NPI, however, is not based in Seattle. It is actually headquartered in the suburbs - in Redmond, Washington. So while we are a statewide and regional organization, the Eastside is where a sizable number of our staff live. We have been at the forefront of the effort to make our representation in Olympia more Democratic.

Indeed, our home legislative district, the 45th, has gone from being represented by two Republicans and a Democrat to three Democrats - Representative Larry Springer, Representative-elect Roger Goodman, and Senator-elect Eric Oemig.

To the south, the 48th is also all Democratic now. Ross Hunter is returning to the state House and he's bringing Deb Eddy with him. Rodney Tom, meanwhile, is headed to the state Senate.

The shift leaves Republicans in a lousy position. As more and more legislative districts have turned blue, their minority has gotten smaller and smaller. Democrats now have supermajorities and the ability to confidently ignore demagogues like Tim Eyman, who has essentially been reduced to an irrelevant failure.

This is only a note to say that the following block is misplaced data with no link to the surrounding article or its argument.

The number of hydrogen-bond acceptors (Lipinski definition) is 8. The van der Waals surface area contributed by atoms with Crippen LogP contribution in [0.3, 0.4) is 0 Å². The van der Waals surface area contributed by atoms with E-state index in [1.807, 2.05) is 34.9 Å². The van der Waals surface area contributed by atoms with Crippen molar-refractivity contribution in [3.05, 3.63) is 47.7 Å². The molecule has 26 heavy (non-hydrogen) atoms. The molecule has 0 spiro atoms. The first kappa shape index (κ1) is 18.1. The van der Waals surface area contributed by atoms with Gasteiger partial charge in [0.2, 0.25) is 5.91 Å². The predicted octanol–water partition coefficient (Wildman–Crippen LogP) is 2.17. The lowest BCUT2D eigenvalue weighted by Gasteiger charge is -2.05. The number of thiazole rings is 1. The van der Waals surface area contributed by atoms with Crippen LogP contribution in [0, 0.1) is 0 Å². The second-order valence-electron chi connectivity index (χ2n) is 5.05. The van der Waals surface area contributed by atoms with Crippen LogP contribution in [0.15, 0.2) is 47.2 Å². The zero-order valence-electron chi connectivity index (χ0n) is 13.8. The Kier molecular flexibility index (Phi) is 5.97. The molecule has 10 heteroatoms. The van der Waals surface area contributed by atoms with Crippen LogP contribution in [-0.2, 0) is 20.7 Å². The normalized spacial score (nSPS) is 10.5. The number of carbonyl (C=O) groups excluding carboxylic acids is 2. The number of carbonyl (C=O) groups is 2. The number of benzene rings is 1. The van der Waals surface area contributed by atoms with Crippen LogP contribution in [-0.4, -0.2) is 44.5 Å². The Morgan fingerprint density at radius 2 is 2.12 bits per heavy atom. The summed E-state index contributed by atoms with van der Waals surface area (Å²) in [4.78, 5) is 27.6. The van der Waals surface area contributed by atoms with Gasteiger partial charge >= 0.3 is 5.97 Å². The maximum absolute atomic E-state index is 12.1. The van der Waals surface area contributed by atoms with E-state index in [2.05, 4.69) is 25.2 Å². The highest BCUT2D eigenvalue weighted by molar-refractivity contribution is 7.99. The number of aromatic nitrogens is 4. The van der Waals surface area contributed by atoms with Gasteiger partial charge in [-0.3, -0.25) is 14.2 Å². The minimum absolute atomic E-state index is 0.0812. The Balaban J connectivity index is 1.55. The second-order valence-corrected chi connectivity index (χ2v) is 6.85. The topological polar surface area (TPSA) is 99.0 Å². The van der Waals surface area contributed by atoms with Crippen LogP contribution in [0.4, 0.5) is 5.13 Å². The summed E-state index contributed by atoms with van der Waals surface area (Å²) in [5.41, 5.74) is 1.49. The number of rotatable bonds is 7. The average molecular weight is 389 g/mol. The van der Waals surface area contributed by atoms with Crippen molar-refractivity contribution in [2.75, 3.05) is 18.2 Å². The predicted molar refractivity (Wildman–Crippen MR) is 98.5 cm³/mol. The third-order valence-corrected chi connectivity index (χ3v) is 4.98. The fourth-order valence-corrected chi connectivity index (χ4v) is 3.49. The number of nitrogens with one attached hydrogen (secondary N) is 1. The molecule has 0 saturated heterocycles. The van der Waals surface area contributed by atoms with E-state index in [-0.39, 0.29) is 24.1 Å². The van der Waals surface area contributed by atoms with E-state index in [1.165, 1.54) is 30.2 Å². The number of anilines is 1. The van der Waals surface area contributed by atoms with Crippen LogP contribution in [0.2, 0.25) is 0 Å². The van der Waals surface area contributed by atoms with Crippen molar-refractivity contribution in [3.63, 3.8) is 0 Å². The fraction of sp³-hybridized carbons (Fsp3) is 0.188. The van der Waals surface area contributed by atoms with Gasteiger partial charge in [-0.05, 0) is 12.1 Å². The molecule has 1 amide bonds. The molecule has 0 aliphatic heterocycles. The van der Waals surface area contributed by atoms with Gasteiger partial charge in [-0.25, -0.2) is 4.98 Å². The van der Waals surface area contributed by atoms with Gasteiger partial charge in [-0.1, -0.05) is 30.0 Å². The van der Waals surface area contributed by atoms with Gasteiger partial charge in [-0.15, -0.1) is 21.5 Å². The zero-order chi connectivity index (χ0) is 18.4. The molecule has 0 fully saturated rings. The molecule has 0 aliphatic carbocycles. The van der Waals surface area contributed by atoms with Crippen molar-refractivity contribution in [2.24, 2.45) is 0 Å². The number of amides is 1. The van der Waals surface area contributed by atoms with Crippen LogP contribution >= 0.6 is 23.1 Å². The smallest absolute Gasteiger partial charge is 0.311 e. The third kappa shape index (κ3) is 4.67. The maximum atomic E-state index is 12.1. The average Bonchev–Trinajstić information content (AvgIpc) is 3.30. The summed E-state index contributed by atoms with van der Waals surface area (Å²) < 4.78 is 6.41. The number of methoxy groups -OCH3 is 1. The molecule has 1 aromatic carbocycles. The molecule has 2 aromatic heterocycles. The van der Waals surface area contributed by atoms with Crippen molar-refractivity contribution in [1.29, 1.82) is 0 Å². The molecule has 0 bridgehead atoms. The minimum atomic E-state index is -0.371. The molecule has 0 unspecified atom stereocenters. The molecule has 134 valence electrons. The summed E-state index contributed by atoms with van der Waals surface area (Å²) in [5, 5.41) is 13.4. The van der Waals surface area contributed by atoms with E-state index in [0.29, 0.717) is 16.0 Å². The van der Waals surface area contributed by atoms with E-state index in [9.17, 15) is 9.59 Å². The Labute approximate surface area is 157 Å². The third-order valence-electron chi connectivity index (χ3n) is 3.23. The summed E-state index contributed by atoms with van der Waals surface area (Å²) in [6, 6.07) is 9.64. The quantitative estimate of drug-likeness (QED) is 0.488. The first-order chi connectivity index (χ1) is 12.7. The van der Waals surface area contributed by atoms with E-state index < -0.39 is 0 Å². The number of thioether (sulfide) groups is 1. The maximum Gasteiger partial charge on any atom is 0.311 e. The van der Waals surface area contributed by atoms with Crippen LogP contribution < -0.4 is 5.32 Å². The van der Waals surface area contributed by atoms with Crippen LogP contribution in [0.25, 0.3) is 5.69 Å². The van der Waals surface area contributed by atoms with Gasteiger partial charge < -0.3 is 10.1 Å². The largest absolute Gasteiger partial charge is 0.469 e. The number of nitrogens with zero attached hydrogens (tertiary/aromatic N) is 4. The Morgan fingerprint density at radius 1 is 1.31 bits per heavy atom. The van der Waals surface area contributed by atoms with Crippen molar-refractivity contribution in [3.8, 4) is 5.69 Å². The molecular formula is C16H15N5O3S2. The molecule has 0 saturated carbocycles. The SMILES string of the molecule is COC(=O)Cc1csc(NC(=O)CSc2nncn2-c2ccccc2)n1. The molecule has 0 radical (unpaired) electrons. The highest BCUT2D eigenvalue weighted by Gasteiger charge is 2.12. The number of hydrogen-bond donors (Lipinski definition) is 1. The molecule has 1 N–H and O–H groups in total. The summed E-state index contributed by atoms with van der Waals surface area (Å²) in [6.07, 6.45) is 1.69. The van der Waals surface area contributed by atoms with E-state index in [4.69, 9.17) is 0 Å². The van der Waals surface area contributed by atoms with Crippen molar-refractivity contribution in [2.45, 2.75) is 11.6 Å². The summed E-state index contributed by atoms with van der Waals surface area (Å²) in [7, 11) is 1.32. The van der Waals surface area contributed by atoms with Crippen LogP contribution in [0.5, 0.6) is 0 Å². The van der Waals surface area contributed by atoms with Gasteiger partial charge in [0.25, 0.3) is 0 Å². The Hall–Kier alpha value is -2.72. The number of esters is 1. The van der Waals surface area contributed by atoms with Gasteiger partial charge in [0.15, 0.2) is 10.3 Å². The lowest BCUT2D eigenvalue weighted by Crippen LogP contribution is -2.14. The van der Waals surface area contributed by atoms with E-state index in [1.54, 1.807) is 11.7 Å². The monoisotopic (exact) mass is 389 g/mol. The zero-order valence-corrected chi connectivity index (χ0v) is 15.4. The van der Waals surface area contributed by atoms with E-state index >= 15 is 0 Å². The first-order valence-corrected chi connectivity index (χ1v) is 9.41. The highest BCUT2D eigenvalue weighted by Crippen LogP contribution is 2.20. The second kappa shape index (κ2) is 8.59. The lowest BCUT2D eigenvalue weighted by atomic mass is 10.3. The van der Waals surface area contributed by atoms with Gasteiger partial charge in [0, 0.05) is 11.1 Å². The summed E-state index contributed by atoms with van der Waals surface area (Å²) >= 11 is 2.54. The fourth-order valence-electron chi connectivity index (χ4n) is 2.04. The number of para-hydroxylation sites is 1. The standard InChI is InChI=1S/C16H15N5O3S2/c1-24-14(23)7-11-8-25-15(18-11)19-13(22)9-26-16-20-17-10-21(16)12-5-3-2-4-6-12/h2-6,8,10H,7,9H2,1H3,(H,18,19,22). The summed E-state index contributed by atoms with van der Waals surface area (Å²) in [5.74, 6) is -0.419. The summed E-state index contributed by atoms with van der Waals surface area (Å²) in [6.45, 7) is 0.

Republicans have predicted that the Democratic caucuses will go wild and hand out a lot of favors to interest groups. We strongly disagree with such sour cynicism.

Democrats are not in Olympia to make a mess or reward friends...unlike the Republicans in Washington, D.C., many of whom are now departing Congress.

Democrats are in Olympia to govern and to make progress. There is going to be a serious focus on solving problems over these next two years. That's what the voters expect and that is what we in the progressive movement expect.

Already my new state Senator, who represents our home legislative district, is talking about his plans:
Senator-elect Eric Oemig, D-Kirkland, today laid out his priorities for his first term in the Washington Senate, saying he is excited to take on the challenge of performance-tuning the state budget.

Among the first bills Oemig plans to sponsor is one calling for “smart metering” for utilities: